Good News: Bay State bishops stand up against the elite’s casino schemes By Neil W. McCabe

One of the refreshing things about the Catholic Church no longer part of the Bay State’s oligarchy is that it is now free to speak up for its flock.
It is strange now how it all turned out that the Church is the last advocate for true romantic love and the last bastion
of hope.
There are many signs that our ruling elites in Massachusetts have lost hope. The biggest one is the obsession to kill unborn children and push couples into dead end unions. If our masters on Beacon Hill believed in a prosperous future and the expanding pie, they would not be so devoted to killing off newcomers.
The latest example of this crisis of hope is the push for casinos.
Casinos are a con game. Everyone knows this. Everyone also knows that of all the addictions, the most destructive to the most people is gambling.
Drug and alcohol abuse are surely detrimental, especially when combined with driving, crime to support the habit or the lowering of one’s resistance to the temptations of immoral sexuality. But, with drugs and alcohol there comes a place where the pain stops either with jail or death for the abuser and the suffering is somewhat contained within the abuser’s circle.
Gambling, though, involves money, serious money in ever bigger amounts. At the end of the night, the vast majority of gamblers leave the casino poorer—and every night there are gamblers leaving the casino ruined.
At what other venue, save for other gambling sites, can a customer lose his car, his house and his savings in one moment: the roll of the dice, the flip of a card or the bouncing of the small hard ball on the counter-revolving dial of black and red strips?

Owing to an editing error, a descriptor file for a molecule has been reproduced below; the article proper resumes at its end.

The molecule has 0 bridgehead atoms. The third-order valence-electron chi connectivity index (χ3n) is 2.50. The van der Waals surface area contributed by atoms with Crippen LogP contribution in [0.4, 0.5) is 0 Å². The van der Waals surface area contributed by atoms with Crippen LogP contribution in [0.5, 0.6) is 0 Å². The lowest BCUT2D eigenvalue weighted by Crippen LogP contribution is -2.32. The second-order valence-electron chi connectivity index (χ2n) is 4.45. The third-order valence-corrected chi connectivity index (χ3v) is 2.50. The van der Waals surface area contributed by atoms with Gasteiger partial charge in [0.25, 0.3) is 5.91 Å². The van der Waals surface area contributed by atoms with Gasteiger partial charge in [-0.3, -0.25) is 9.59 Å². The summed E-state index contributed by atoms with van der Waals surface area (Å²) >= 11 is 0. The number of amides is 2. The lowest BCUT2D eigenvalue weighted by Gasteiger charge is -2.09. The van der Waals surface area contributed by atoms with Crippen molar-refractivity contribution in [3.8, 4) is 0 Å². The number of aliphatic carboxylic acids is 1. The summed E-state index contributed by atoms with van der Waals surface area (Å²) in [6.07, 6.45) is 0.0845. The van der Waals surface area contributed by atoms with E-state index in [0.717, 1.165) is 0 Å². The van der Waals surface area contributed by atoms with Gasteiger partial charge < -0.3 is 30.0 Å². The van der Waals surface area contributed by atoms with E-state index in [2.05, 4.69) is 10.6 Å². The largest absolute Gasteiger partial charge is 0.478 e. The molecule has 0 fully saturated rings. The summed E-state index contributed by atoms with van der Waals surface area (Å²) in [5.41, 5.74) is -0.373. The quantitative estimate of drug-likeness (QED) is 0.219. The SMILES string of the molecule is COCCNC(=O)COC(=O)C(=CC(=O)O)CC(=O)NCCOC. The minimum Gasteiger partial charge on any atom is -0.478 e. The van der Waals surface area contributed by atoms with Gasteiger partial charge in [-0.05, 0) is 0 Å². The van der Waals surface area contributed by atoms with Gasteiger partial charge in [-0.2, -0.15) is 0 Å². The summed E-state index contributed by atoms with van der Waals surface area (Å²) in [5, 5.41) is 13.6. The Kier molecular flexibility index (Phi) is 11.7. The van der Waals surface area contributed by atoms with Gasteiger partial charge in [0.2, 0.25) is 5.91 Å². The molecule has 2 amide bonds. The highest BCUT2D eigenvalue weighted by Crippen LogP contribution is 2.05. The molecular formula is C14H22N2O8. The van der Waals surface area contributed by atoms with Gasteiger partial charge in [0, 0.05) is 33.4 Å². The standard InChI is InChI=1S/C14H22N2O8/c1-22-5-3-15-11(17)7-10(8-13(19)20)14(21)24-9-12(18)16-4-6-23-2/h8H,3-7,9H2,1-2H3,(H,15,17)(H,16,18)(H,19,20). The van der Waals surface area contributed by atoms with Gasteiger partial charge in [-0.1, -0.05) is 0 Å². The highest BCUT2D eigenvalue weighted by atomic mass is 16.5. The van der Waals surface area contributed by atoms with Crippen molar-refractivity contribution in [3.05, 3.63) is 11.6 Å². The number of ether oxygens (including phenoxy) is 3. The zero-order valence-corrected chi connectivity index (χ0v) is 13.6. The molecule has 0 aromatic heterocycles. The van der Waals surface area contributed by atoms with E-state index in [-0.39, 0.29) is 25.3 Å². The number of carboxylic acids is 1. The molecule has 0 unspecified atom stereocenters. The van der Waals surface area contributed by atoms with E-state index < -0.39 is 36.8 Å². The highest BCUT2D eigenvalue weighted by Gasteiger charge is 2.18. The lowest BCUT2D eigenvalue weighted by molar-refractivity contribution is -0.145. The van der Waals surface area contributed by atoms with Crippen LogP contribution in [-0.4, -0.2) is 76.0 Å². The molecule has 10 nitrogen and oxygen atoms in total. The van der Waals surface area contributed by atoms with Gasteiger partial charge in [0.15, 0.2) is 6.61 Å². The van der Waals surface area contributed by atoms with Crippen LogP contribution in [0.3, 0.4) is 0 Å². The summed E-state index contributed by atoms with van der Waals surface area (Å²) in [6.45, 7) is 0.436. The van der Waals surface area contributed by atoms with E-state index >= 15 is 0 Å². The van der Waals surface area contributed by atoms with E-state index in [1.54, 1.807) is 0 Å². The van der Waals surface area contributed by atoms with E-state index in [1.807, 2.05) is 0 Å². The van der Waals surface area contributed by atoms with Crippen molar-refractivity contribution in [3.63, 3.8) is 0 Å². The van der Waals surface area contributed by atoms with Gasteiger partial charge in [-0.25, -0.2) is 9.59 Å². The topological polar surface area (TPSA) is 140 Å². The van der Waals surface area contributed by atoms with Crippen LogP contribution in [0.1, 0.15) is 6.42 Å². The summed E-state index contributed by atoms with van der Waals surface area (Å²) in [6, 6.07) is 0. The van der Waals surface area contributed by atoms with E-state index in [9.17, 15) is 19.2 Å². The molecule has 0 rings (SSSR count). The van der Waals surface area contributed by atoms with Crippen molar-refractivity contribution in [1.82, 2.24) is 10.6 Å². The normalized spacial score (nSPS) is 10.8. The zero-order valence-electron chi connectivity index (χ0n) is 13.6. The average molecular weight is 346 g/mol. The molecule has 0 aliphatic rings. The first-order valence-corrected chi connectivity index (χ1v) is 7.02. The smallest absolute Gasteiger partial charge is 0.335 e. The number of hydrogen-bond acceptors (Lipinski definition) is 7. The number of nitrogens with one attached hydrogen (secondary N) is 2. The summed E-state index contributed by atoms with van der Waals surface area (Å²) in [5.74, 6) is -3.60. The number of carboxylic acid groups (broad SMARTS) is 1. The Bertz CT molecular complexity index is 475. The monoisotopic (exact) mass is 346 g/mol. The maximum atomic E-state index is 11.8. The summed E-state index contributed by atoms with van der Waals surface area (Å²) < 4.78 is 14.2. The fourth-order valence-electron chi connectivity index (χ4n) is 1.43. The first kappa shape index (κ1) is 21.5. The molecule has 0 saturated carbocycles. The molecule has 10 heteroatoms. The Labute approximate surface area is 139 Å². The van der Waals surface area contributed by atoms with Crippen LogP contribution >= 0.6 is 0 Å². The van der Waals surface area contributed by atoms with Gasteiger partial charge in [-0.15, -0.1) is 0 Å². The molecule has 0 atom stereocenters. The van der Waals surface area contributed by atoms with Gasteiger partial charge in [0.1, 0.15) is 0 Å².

Let me say that again: People are ruined and there is no process for retrieving the money once it is gone because everyone walking in the door to a casino knew it was a con designed to impoverish them.
Q: Why then is the Bay State’s leadership backing more casinos?
A: They have no faith that anything else will come around to fund their carnival of spending and good times.
People who have hope believe that hard work and innovation create prosperity for themselves and for others. It is not the get-rich-quick of winning at the casino—but, winning at the casino is a lie.
The state’s leadership needs to lift the burden from the shoulders of its enterprising citizens and clear the path for them to start and build businesses. Cut taxes, wipe out regulations and end the picking of winners and losers based on political neo-tribalism.
The Massachusetts Catholic Conference, the political wing of the Church, release a Sept. 15 dated letter signed by the commonwealth’s four leading bishops: Cardinal Sean P. O’Malley, Archbishop of Boston; Bishop Robert J. McManus, Worcester; Bishop Mitchell T. Rozanski, Springfield and Bishop George W. Coleman, Fall River.
Some of the letter’s argument is, frankly, has the bishops driving in someone else’s lane. I do not rely on prelates to determine what is a good or bad investment and right and wrong have nothing to do with the national or state’s current unemployment rate.
On the issue of morality, in fact, the bishops acknowledge that the Church does not teach that gambling in and of itself is a sin. Gambling as entertainment, conducted in moderation, is a legitimate pastime. But, it is when gambling threatens the stability of the home it becomes a problem.
But, on the issue of social justice the Church is right to protect the weak and vulnerable from a business whose only purpose to rob from them what little they have.
In the end, the casino referendum will pass and the casinos will be built. There is too much money sloshing around for our politicians to ignore and voters do not like being told them cannot do something—even when it is something they do not want to do.
The good news is that the Catholic bishops found the resolve to opposed the ruling elite and the expansion of predatory gambling.
It gives me hope.

Leave a Reply

Your email address will not be published.

This site uses Akismet to reduce spam. Learn how your comment data is processed.